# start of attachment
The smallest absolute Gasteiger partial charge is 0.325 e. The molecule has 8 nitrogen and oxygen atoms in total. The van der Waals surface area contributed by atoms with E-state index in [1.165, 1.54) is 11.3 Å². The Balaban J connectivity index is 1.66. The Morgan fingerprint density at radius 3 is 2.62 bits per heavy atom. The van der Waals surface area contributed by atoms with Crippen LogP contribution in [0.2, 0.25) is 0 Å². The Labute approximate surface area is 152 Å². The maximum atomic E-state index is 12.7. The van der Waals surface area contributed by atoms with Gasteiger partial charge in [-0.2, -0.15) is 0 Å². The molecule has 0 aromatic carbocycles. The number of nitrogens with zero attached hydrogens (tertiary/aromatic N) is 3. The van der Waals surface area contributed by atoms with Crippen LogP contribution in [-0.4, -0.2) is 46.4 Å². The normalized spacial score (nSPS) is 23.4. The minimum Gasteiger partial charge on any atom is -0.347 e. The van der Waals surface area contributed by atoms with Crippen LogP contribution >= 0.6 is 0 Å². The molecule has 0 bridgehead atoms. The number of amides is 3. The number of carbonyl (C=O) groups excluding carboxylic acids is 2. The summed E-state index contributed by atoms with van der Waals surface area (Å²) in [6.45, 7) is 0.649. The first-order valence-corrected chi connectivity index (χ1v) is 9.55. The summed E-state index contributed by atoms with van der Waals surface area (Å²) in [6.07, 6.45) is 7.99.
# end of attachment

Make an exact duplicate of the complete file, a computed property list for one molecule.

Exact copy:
The smallest absolute Gasteiger partial charge is 0.325 e. The molecule has 8 nitrogen and oxygen atoms in total. The van der Waals surface area contributed by atoms with E-state index in [1.165, 1.54) is 11.3 Å². The Balaban J connectivity index is 1.66. The Morgan fingerprint density at radius 3 is 2.62 bits per heavy atom. The van der Waals surface area contributed by atoms with Crippen LogP contribution in [0.2, 0.25) is 0 Å². The Labute approximate surface area is 152 Å². The maximum atomic E-state index is 12.7. The van der Waals surface area contributed by atoms with Gasteiger partial charge in [-0.2, -0.15) is 0 Å². The molecule has 0 aromatic carbocycles. The number of nitrogens with zero attached hydrogens (tertiary/aromatic N) is 3. The van der Waals surface area contributed by atoms with Crippen LogP contribution in [-0.4, -0.2) is 46.4 Å². The normalized spacial score (nSPS) is 23.4. The minimum Gasteiger partial charge on any atom is -0.347 e. The van der Waals surface area contributed by atoms with Crippen LogP contribution >= 0.6 is 0 Å². The molecule has 0 bridgehead atoms. The number of amides is 3. The number of carbonyl (C=O) groups excluding carboxylic acids is 2. The summed E-state index contributed by atoms with van der Waals surface area (Å²) in [6.45, 7) is 0.649. The first-order valence-corrected chi connectivity index (χ1v) is 9.55. The summed E-state index contributed by atoms with van der Waals surface area (Å²) in [6.07, 6.45) is 7.99.